Over a century has passed since Canada’s only Black military unit, formed in Pictou, N.S. in 1916, was harshly denied the right to fight for their country in the First World War by the Canadian Expeditionary Force because of the color of their skin.
Instead, they were deployed to France in 1917 and given non-combat support roles such as building roads, railways, and bridges so that lumber could be transported where it was needed.
Finally, on March 28, 2021, 104 years after the No. 2 Construction Battalion was deployed overseas, the federal government of Canada has announced its intention to issue a formal apology for the racist treatment of the members of this military unit.
In a virtual address, Minister of National Defense Harjit S. Sajjan said that the formal apology will be issued after meaningful consultation with their descendants and the Black community. “More than one hundred years after the No. 2 Construction Battalion was disbanded, we are ever grateful for their bravery and resilience in the face of hate and adversity,” he said. “But more than our gratitude, we owe these members, their families, and their community an apology for the racism and discrimination they endured in their service to our country.”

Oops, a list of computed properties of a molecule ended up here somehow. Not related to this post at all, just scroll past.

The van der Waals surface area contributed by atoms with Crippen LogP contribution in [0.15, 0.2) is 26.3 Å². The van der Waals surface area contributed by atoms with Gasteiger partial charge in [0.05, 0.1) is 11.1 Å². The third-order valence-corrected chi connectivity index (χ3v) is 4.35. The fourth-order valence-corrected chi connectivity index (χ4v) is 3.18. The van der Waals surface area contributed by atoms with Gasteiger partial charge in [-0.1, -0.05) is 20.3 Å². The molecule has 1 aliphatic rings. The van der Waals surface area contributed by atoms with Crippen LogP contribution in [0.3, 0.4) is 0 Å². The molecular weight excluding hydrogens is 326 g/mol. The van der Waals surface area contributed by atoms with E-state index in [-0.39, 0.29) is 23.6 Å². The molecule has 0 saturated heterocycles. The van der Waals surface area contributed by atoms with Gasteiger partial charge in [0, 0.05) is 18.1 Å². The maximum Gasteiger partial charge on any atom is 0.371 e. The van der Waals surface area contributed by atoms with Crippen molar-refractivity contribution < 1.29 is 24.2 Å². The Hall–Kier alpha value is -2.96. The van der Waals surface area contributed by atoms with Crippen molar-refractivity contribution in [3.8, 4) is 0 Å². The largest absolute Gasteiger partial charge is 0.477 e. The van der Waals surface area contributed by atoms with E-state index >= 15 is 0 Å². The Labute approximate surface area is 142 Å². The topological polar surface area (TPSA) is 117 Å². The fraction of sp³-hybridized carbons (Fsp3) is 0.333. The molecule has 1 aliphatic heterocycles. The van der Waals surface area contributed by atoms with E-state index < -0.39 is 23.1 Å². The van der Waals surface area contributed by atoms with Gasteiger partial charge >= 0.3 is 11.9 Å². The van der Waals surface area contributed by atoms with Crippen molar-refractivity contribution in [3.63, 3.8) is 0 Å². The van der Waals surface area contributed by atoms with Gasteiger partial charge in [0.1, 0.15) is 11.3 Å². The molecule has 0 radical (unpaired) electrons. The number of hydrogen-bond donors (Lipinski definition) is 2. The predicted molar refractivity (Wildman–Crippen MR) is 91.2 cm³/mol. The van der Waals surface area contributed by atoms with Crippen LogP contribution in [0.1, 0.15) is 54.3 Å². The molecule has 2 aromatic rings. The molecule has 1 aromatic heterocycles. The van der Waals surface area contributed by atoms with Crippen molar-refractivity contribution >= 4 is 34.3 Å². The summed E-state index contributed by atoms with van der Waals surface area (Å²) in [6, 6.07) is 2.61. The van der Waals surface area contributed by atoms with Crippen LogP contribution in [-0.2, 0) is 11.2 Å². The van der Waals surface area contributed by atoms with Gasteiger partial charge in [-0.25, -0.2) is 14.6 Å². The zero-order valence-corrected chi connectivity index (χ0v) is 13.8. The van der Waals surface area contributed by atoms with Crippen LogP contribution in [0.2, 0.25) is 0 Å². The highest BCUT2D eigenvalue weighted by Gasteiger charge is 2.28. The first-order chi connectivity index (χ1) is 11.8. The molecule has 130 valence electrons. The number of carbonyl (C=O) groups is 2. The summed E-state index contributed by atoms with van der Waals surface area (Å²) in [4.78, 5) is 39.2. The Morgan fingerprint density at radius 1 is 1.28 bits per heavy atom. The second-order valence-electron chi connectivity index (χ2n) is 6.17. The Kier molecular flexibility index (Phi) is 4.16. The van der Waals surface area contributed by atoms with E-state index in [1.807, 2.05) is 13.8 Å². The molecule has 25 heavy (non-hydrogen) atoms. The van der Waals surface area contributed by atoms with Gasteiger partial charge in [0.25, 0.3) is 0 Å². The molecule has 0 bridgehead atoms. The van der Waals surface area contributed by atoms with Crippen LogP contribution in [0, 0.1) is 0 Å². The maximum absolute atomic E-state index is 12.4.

Sajjan expressed his hope that the government and community will be able to gather in Nova Scotia to honor and remember the No. 2 Construction Battalion once it is safe enough to loosen the Covid-19 restrictions.
In the meantime, Sajjan attended the virtual 29th Annual Honor and Remembrance Tribute Ceremony for the No. 2 Construction Battalion which was hosted by the Black Cultural Center of Nova Scotia on Saturday morning. To celebrate the 105th anniversary of the battalion’s establishment, the Black Cultural Center for Nova Scotia in collaboration with the Department of National Defense working Committee has launched a website dedicated to its memory and history.
Source Image: Black Cultural Center of Nova Scotia